Now, New Jersey probably shouldn't be used as an example of, well, anything, but that still doesn't explain the estimated 167,000-248,000 children who were married off in 38 different states between 2000-2010. Some were as young as twelve. Twelve.
There is no minimum legal age for marriage in 27 American states, and many of the ones that do have an "age floor" as low as 13-14. As long as the parents/judge are on board, so is the law. And even though the line between "parental consent" and "parental coercion" is as thin as it is squicky, only ten states have any sort of laws that punish forced marriages. Many U.S. states have zero way of stopping parents from forcing their kids to be married.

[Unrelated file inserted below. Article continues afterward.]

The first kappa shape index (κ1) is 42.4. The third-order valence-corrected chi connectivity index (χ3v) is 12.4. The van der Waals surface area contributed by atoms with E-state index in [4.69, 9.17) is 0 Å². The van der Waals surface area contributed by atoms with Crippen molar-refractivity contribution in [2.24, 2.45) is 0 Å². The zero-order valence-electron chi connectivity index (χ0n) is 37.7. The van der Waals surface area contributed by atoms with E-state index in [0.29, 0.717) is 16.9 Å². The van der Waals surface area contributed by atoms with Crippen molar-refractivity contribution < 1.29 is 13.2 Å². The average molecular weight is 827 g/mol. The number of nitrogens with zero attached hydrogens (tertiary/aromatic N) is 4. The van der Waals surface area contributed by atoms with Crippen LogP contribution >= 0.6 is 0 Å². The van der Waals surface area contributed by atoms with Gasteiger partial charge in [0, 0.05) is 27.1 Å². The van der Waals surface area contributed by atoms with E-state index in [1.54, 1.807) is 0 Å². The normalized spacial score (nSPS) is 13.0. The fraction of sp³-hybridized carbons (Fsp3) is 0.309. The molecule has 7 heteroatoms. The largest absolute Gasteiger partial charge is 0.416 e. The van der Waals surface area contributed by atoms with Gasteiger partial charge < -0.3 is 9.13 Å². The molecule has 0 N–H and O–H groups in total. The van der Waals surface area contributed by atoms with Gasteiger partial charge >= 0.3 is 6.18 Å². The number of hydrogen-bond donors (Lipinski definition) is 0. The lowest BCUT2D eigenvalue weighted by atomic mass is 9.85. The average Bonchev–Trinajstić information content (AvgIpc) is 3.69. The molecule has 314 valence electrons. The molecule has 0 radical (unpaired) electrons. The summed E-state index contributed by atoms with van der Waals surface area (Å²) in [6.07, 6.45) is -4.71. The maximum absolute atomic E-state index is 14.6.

But surely, the states would have noticed the steady steam of child marriages by now and put a stop to it, right? Well, they have. Unfortunately, some lawmakers in these states see antiquated marriage laws as a religious freedom. Others believe that marriage is simply the best way to deal with unwanted pregnancies, because the guy that knocked up your 13-year-old daughter is definitely "the one."
Fortunately, America has been getting its shit together about child marriages recently. In 2016, the State Department launched the Global Strategy To Empower Adolescent Girls plan to fight this specific issue, and declare it a human rights abuse. Oh, wait, that was part of our foreign policy? Carry on, New Jersey.
For more issues you'd think the U-S-A, U-S-A, U-S-A would've figured out by now, check out 5 Surprisingly Solvable Problems (America Can't Figure Out) and 6 Shockingly Outdated Problems The U.S. Legal System Won't Fix.